Contrarian Reviews of ’12 Years a Slave’: Do They Have Value?
At times the modern world of film criticism can be rather monotonous. Every writer with internet access has the opinions of endless critics at their fingertips. And despite frequent claims that writers are not influenced by the views of their peers, similar comparisons and judgments are duplicated from one review to the next. Sure, it is possible that the keen and educated film critic’s eye may be drawn to similar aspects of a movie, leading to similar conclusions. But if every review bears the same opinion, what is the point of film criticism? I may as well glance at a Metacritic score and call it quits.
Among the sea of rave reviews accompanying the release of Steve McQueen’s 12 Years a Slave can be found the rare pan. The value of these contrarian opinions cannot be underestimated. Even if only one pan shows up on Rotten Tomatoes, it may have the power to prompt an audience to be more active, adopting a critical eye rather than letting the positivity (or negativity) of the critical mass push them into a passive fog. That being said, not all critical voices can necessarily be trusted. Prompting conversation may be the only redeeming quality of the critic’s contrarianism.
Such is the case with Armond White’s response to 12 Years A Slave (read it here). The pinnacle of his argument is that 12 Years a Slave is not historical, but in fact perverse “torture porn”. In this sentence alone lies many fallacies. Firstly, when did it become necessary for films to accurately depict history? Since the very birth of cinema, American history has been exaggerated, twisted and often “whitewashed” (just look at every Western in existence.) And many biopics, even based on memoirs like 12 Years a Slave are not necessarily the ultimate truth. They are based on what we somewhat arbitrarily take as truth. That being said, 12 Years a Slave not only sticks closely to the memoir it is based on, visualizing Northup’s jarring straightforward prose, but it avoids any sort of sugar coating that is so prevalent in Hollywood historical films.
White’s characterization of 12 Years a Slave as torture porn is perhaps the most problematic element of his argument. The implication of this term is that an audience can obtain some sort of lurid pleasure from graphic images of violence on screen. Firstly, these images do not overwhelm the screen time. They are used in discretion and truly represent the horrors that were endured during this period in American history. They are not, as White attempts to claim, excessive or sensationalized. Many films that revolve around the theme of slavery even shy away from truly depicting the inhumanity, as to not upset their audience members. Take Spieldberg’s Lincoln. The entirety of the narrative revolves around the abolition of slavery. But does the viewer ever see one depiction of the said social injustice? No.
Another Oscar nominee from last year, Django Unchained, also centers on slavery and did just the opposite, concentrating on and highlighting America’s blood-stained past. One can make the case that Tarantino films such as Django could be categorized as torture porn, for better or worse. Sure, most of the violence in his work takes the form of vigilante revenge, but watch any Tarantino movie in a crowded theater and it becomes obvious that viewers derive pleasure from the sensationalized violence. Watching 12 Years a Slave proves to be a much more brutal and honest viewing experience.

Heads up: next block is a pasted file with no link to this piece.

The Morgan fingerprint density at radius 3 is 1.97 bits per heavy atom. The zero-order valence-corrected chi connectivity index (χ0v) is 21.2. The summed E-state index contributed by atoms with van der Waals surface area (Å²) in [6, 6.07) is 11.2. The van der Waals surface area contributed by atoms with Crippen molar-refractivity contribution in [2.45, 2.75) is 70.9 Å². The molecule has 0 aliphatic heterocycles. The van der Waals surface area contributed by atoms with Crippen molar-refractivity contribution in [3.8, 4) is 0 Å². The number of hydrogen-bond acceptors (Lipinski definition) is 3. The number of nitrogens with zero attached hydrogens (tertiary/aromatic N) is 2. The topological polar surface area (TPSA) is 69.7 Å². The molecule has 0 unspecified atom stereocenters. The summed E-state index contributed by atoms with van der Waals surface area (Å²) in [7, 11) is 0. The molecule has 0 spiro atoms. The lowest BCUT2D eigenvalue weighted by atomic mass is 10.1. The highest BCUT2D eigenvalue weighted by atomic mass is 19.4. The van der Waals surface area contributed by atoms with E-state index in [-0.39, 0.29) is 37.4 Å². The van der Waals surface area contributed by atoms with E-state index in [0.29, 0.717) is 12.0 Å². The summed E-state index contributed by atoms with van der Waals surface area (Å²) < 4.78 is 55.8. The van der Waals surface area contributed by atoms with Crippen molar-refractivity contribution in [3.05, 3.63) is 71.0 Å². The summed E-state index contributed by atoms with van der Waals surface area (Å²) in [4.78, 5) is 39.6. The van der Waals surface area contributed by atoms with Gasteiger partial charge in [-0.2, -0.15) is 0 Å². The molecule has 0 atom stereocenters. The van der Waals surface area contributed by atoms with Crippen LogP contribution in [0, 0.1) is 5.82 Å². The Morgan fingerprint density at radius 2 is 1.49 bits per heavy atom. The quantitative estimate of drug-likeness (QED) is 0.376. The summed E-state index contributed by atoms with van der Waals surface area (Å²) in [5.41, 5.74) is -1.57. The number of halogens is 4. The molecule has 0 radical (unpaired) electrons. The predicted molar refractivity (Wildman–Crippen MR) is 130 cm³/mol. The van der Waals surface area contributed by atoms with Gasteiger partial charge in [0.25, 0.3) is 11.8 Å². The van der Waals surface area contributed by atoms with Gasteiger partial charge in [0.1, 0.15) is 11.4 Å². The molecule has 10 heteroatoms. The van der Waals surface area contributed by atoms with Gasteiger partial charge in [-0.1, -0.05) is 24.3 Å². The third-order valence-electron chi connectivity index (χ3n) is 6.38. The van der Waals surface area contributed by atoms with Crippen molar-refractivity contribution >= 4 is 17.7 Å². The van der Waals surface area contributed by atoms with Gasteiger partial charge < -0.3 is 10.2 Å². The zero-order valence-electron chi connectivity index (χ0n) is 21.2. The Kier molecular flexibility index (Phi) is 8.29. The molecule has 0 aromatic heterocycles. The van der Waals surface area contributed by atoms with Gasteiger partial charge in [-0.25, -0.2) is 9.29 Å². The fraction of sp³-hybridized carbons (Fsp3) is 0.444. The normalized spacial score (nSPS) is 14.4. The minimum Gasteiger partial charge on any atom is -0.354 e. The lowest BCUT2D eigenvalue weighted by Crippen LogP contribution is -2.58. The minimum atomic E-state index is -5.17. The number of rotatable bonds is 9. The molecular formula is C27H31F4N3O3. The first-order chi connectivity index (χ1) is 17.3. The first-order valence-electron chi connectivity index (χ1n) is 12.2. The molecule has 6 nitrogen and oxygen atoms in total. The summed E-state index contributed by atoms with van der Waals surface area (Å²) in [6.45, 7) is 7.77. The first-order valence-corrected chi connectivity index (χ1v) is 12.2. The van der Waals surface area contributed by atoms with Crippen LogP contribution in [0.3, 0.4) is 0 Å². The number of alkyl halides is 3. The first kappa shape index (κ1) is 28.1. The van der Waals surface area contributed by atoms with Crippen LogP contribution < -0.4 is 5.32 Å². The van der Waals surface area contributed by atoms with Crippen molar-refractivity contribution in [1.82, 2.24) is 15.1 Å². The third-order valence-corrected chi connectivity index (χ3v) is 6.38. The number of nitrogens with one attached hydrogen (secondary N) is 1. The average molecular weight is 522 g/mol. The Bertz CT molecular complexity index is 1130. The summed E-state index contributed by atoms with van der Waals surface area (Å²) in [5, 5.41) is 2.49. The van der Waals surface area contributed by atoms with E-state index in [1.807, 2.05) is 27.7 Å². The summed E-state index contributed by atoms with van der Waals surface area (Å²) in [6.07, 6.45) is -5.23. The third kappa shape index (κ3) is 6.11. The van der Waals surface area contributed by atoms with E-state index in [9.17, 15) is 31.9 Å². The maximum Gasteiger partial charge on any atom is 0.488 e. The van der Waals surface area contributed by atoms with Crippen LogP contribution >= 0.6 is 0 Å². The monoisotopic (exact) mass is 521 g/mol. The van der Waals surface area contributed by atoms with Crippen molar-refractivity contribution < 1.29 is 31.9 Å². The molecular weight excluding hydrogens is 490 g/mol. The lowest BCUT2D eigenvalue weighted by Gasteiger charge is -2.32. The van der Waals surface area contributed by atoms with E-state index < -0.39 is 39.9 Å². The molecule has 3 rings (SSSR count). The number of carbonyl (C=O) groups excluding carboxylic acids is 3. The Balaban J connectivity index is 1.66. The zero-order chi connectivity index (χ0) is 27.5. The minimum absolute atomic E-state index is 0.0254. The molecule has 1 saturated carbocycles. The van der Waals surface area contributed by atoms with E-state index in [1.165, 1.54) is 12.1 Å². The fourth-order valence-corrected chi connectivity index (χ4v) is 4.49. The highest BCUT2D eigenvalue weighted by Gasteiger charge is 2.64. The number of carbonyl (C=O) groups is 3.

Conversely, Stephanie Zacharek of The Village Voice protests that the film is too antiseptic, lacking any true feeling thanks in part to McQueen’s static camerawork and aesthetic beauty (read her review here). Unlike White, Zacharek’s complaints seem less aimed at provocation and are more a matter of taste. I personally found that the contrast of McQueen’s aesthetic choices, which were somewhat minimal and withdrawn, allowed for incredible and emotive performances by Chiwetel Ejiofor and Michael Fassbender just to name a few. The lack of cinematic tricks, which often feel manipulative and melodramatic, made 12 Years a Slave all the more affecting.
However, Zacharek seems to prefer films like The Butler, which she feels are more “alive”. To me, a film starring Oprah, and ending with the real life protagonist meeting the first African American president, is a tale intended to tell us, “look how far we’ve come!” It is nothing more than a sugar-coated feel-good story. 12 Years a Slave is a no holds barred examination of how troubled America was, and possibly still is. There certainly is a need to celebrate progress, but what makes 12 Years a Slave so powerful is its total absence of celebratory patriotism. It shows the truth.
McQueen recently replied to criticism of his film’s aesthetic beauty at a luncheon hosted by Fox Searchlight Pictures, drawing attention to the fact that horrific things happened in beautiful locations. In this way, the perversity of humanity is emphasized. Since he wasn’t making a horror film, he didn’t feel the need to put a dark lens on every shot. Despite my protest to some of the negative reviews in response to 12 Years a Slave, it is undoubtable that they truly had an impact on the conversation surrounding McQueen’s film, even prompting the filmmaker to respond and defend himself. And isn’t that one of the joys of movies? Conversation and reflection? When audience members begin to treat movies as an art form rather than solely a piece of entertainment, the movie-going experience becomes that much more important in America’s cultural evolution.
What do you think? Leave a comment.